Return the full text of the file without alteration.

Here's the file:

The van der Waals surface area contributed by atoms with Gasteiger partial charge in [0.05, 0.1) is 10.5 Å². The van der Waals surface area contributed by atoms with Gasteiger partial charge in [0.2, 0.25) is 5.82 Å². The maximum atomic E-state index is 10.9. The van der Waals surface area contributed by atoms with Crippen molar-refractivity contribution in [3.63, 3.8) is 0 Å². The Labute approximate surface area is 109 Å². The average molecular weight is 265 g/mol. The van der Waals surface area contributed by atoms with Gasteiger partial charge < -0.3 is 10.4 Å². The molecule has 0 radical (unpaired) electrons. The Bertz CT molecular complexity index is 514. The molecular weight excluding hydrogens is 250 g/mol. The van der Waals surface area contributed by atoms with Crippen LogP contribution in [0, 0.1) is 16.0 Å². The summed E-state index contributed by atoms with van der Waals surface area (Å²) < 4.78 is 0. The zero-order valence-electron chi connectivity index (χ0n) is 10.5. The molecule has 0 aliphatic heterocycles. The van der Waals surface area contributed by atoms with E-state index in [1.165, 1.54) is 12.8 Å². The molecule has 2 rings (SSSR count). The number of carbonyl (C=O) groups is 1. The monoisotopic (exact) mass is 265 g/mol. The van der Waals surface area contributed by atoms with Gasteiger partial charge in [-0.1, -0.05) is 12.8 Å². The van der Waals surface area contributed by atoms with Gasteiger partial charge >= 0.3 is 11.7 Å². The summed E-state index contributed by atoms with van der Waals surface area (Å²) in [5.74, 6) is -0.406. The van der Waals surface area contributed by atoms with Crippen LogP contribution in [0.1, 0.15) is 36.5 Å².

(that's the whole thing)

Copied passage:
The van der Waals surface area contributed by atoms with Gasteiger partial charge in [0.05, 0.1) is 10.5 Å². The van der Waals surface area contributed by atoms with Gasteiger partial charge in [0.2, 0.25) is 5.82 Å². The maximum atomic E-state index is 10.9. The van der Waals surface area contributed by atoms with Crippen molar-refractivity contribution in [3.63, 3.8) is 0 Å². The Labute approximate surface area is 109 Å². The average molecular weight is 265 g/mol. The van der Waals surface area contributed by atoms with Gasteiger partial charge < -0.3 is 10.4 Å². The molecule has 0 radical (unpaired) electrons. The Bertz CT molecular complexity index is 514. The molecular weight excluding hydrogens is 250 g/mol. The van der Waals surface area contributed by atoms with Crippen LogP contribution in [0, 0.1) is 16.0 Å². The summed E-state index contributed by atoms with van der Waals surface area (Å²) < 4.78 is 0. The zero-order valence-electron chi connectivity index (χ0n) is 10.5. The molecule has 0 aliphatic heterocycles. The van der Waals surface area contributed by atoms with E-state index in [1.165, 1.54) is 12.8 Å². The molecule has 2 rings (SSSR count). The number of carbonyl (C=O) groups is 1. The monoisotopic (exact) mass is 265 g/mol. The van der Waals surface area contributed by atoms with Gasteiger partial charge in [-0.1, -0.05) is 12.8 Å². The van der Waals surface area contributed by atoms with Gasteiger partial charge >= 0.3 is 11.7 Å². The summed E-state index contributed by atoms with van der Waals surface area (Å²) in [5.74, 6) is -0.406. The van der Waals surface area contributed by atoms with Crippen LogP contribution in [0.1, 0.15) is 36.5 Å².